DoubleLocker also changes your device’s PIN number to a random combination which isn’t sent to the hackers. With no digital trail, it’s virtually impossible to recover the PIN. The hackers can remotely reset the PIN when you pay the ransom.

Users with DoubleLocker-infected devices have 24 hours to pay 0.0130 Bitcoin (about $73.38 at the time of this writing) to un-encrypt their data. Fortunately, your files aren’t deleted if you don’t pay up. But still, this is ransomware and since your phone will be locked with an unknown passcode, you’re at the hackers’ mercy.

At this time the only way to remove DoubleLocker is to perform a factory reset, which will erase all of your files. 

However, if you have a phone that was rooted and in debug mode before DoubleLocker locked it up, you can bypass the malware’s randomized PIN code without a factory reset, according to WeLiveSecurity. If your device meets both of these parameters, you can by access it with the Android Debug Bridge (adb) and remove the file system where the PIN code is stored. Once that’s done, you can switch your device to “safe mode” to disable the admin permissions for the malware and remove it. It’s not an easy process and you should definitely wipe the entire device once you’ve recovered your files, just to guarantee that DoubleLocker is completely removed.

You’ll know your files are infected if you see a “.cryeye” extension at the end of the file.

In 2012, Adobe removed Flash from the Google Play Store, officially ending its development on mobile. While Flash was pivotal to the development of the interactive websites during the ’90s and early ’00s, it’s no longer relevant in mobile ecosystems.

Steve Jobs openly criticized Flash for its being a huge battery hog and for its endless security exploits. 

While no longer crucial on mobile devices — developers have moved on to the faster and more secure HTML 5 — DoubleLocker is a reminder that there are many people who aren’t informed on the dangers that come with installing Flash. 

It might take something as courageous as Adobe publicly denouncing Flash before people ingrain it in their brains that installing Flash anything is extremely insecure and not worth potentially compromising their devices. 2dbb 83fc%2fthumb%2f00001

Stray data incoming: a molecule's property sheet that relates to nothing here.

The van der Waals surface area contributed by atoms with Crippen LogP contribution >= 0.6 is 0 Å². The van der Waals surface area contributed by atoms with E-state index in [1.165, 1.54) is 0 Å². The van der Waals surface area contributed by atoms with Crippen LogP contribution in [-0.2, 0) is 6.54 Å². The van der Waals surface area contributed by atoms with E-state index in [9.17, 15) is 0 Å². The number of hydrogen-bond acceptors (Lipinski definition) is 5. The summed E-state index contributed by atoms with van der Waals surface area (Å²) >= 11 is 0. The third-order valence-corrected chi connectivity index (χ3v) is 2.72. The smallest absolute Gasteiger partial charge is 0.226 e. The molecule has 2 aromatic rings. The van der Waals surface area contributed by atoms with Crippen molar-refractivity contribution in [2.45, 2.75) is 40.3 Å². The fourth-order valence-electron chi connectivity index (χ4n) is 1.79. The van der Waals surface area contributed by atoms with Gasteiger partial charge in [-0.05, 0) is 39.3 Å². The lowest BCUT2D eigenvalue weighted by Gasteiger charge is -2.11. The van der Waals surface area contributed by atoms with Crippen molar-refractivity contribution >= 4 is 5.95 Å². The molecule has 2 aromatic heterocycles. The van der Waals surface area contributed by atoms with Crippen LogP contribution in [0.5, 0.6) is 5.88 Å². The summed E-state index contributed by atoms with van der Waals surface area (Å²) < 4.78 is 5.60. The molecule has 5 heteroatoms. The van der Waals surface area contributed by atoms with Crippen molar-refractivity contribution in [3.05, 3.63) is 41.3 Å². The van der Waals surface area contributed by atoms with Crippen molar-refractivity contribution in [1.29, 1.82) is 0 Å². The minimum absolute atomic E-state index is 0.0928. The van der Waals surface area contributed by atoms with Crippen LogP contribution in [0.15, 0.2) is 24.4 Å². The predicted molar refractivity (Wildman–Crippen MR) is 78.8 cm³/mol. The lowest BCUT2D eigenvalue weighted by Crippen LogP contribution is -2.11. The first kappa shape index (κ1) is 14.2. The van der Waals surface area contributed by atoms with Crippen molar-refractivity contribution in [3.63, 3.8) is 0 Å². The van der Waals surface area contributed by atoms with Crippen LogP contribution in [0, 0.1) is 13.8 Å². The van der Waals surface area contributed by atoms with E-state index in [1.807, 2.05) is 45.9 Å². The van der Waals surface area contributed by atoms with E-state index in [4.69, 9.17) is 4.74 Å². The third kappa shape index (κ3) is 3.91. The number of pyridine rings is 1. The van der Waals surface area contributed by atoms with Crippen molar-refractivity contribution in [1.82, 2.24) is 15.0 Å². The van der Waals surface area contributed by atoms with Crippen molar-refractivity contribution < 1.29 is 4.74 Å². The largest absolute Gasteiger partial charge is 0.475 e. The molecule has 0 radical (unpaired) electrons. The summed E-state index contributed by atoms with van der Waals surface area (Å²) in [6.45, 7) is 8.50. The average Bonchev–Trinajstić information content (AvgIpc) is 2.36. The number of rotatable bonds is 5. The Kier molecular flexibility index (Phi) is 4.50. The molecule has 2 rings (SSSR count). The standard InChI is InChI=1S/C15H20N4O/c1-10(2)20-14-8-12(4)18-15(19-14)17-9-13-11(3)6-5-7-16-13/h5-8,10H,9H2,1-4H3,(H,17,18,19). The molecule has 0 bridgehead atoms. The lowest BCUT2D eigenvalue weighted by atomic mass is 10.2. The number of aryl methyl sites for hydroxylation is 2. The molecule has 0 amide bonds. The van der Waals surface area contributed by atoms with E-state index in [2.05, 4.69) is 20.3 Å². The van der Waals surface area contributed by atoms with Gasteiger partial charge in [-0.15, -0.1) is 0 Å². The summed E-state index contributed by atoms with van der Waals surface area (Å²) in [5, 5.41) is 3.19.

Equifax may have been hacked again and it’s not even funny anymore

Image: JUSTIN LANE/EPA-EFE/REX/Shutterstock

Equifax, the credit rating reporting agency that exposed personal data of nearly 150 million people, appears to have been hacked — again.

The (probable) hack was noticed by security researcher Randy Abrams and first covered by Ars Technica. While visiting Equifax’s website, Abrams noticed that some pages redirect to a site offering a fake, malware-bearing Flash update. 

Hijacking some pages on a hacked site to target visitors is a common tactic amongst malicious hackers. Often, you won’t see the malware-infested links on every page, and nothing else on the site will indicate that something’s wrong. But click on the link, and boom — your computer is infected. 

Abrams was able to reproduce the behavior several more times, and even took a video (below). 

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I was unable to reproduce this behavior in several browsers and from several IP addresses on my computer, and according to Ars Technica, Abrams, too, didn’t see it in recent visits to the site. It’s possible that Equifax took back control of the site, or that the hackers removed or changed the malicious code on the site. 

If Equifax’s site was really compromised by hackers, it’s just adding insult to injury for the thoroughly embarrassed company. The first breach, announced Sept. 7, allowed hackers to get away with personal information, including social security numbers, of 145.5 million Americans. “We continue to take numerous steps to review and enhance our cybersecurity practices,” interim CEO Paulino do Rego Barros, Jr. said in the original press release

We’ve contacted Equifax for comment but haven’t yet heard from them. f41a afb5%2fthumb%2f00001